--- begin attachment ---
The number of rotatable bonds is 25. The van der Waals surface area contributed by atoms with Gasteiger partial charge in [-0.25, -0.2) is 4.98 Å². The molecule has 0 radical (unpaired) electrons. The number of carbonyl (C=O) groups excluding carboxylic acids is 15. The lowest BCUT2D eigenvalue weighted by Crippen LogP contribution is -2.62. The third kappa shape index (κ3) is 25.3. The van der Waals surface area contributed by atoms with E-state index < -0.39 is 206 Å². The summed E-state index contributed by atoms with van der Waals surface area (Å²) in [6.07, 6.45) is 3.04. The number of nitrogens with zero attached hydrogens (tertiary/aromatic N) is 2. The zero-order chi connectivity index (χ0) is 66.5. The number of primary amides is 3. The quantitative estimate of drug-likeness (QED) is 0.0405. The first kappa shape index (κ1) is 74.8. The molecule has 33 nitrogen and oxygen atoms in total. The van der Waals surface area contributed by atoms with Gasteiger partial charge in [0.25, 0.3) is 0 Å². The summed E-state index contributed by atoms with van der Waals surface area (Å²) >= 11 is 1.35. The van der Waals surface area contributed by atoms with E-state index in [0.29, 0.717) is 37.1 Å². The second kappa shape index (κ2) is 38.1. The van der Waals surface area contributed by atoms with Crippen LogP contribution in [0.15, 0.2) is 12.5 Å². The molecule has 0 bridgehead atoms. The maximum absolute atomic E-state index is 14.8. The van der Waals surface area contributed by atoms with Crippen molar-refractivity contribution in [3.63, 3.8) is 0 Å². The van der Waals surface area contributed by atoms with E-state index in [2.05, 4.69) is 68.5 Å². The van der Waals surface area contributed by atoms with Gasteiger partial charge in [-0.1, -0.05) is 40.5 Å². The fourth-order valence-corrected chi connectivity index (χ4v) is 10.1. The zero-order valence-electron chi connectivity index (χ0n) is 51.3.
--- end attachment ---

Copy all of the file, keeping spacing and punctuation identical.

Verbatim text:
The number of rotatable bonds is 25. The van der Waals surface area contributed by atoms with Gasteiger partial charge in [-0.25, -0.2) is 4.98 Å². The molecule has 0 radical (unpaired) electrons. The number of carbonyl (C=O) groups excluding carboxylic acids is 15. The lowest BCUT2D eigenvalue weighted by Crippen LogP contribution is -2.62. The third kappa shape index (κ3) is 25.3. The van der Waals surface area contributed by atoms with E-state index < -0.39 is 206 Å². The summed E-state index contributed by atoms with van der Waals surface area (Å²) in [6.07, 6.45) is 3.04. The number of nitrogens with zero attached hydrogens (tertiary/aromatic N) is 2. The zero-order chi connectivity index (χ0) is 66.5. The number of primary amides is 3. The quantitative estimate of drug-likeness (QED) is 0.0405. The first kappa shape index (κ1) is 74.8. The molecule has 33 nitrogen and oxygen atoms in total. The van der Waals surface area contributed by atoms with Gasteiger partial charge in [0.25, 0.3) is 0 Å². The summed E-state index contributed by atoms with van der Waals surface area (Å²) >= 11 is 1.35. The van der Waals surface area contributed by atoms with E-state index in [0.29, 0.717) is 37.1 Å². The second kappa shape index (κ2) is 38.1. The van der Waals surface area contributed by atoms with Crippen LogP contribution in [0.15, 0.2) is 12.5 Å². The molecule has 0 bridgehead atoms. The maximum absolute atomic E-state index is 14.8. The van der Waals surface area contributed by atoms with Crippen molar-refractivity contribution in [3.63, 3.8) is 0 Å². The van der Waals surface area contributed by atoms with E-state index in [2.05, 4.69) is 68.5 Å². The van der Waals surface area contributed by atoms with Gasteiger partial charge in [-0.1, -0.05) is 40.5 Å². The fourth-order valence-corrected chi connectivity index (χ4v) is 10.1. The zero-order valence-electron chi connectivity index (χ0n) is 51.3.